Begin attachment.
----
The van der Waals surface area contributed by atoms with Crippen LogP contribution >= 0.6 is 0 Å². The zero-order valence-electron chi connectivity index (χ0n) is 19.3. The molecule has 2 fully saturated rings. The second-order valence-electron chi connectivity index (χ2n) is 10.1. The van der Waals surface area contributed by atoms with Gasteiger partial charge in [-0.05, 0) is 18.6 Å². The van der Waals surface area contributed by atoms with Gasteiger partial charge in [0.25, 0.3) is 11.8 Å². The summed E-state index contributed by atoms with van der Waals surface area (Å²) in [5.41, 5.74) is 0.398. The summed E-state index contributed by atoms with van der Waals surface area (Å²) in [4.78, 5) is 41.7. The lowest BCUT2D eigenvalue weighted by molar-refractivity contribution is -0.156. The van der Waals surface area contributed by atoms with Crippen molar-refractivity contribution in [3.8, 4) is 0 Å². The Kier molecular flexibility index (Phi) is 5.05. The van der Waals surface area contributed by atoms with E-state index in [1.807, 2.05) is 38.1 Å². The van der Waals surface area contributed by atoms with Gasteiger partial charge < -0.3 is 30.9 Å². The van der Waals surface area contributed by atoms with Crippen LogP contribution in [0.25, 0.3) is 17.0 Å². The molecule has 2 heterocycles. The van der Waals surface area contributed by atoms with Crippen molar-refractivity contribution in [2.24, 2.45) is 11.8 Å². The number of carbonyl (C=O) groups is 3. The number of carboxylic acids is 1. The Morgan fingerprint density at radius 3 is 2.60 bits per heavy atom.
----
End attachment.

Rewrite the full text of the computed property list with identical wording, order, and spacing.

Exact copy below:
The van der Waals surface area contributed by atoms with Crippen LogP contribution >= 0.6 is 0 Å². The zero-order valence-electron chi connectivity index (χ0n) is 19.3. The molecule has 2 fully saturated rings. The second-order valence-electron chi connectivity index (χ2n) is 10.1. The van der Waals surface area contributed by atoms with Gasteiger partial charge in [-0.05, 0) is 18.6 Å². The van der Waals surface area contributed by atoms with Gasteiger partial charge in [0.25, 0.3) is 11.8 Å². The summed E-state index contributed by atoms with van der Waals surface area (Å²) in [5.41, 5.74) is 0.398. The summed E-state index contributed by atoms with van der Waals surface area (Å²) in [4.78, 5) is 41.7. The lowest BCUT2D eigenvalue weighted by molar-refractivity contribution is -0.156. The van der Waals surface area contributed by atoms with Crippen molar-refractivity contribution in [3.8, 4) is 0 Å². The Kier molecular flexibility index (Phi) is 5.05. The van der Waals surface area contributed by atoms with E-state index in [1.807, 2.05) is 38.1 Å². The van der Waals surface area contributed by atoms with Gasteiger partial charge < -0.3 is 30.9 Å². The van der Waals surface area contributed by atoms with Crippen LogP contribution in [0.25, 0.3) is 17.0 Å². The molecule has 2 heterocycles. The van der Waals surface area contributed by atoms with Crippen molar-refractivity contribution in [2.24, 2.45) is 11.8 Å². The number of carbonyl (C=O) groups is 3. The number of carboxylic acids is 1. The Morgan fingerprint density at radius 3 is 2.60 bits per heavy atom.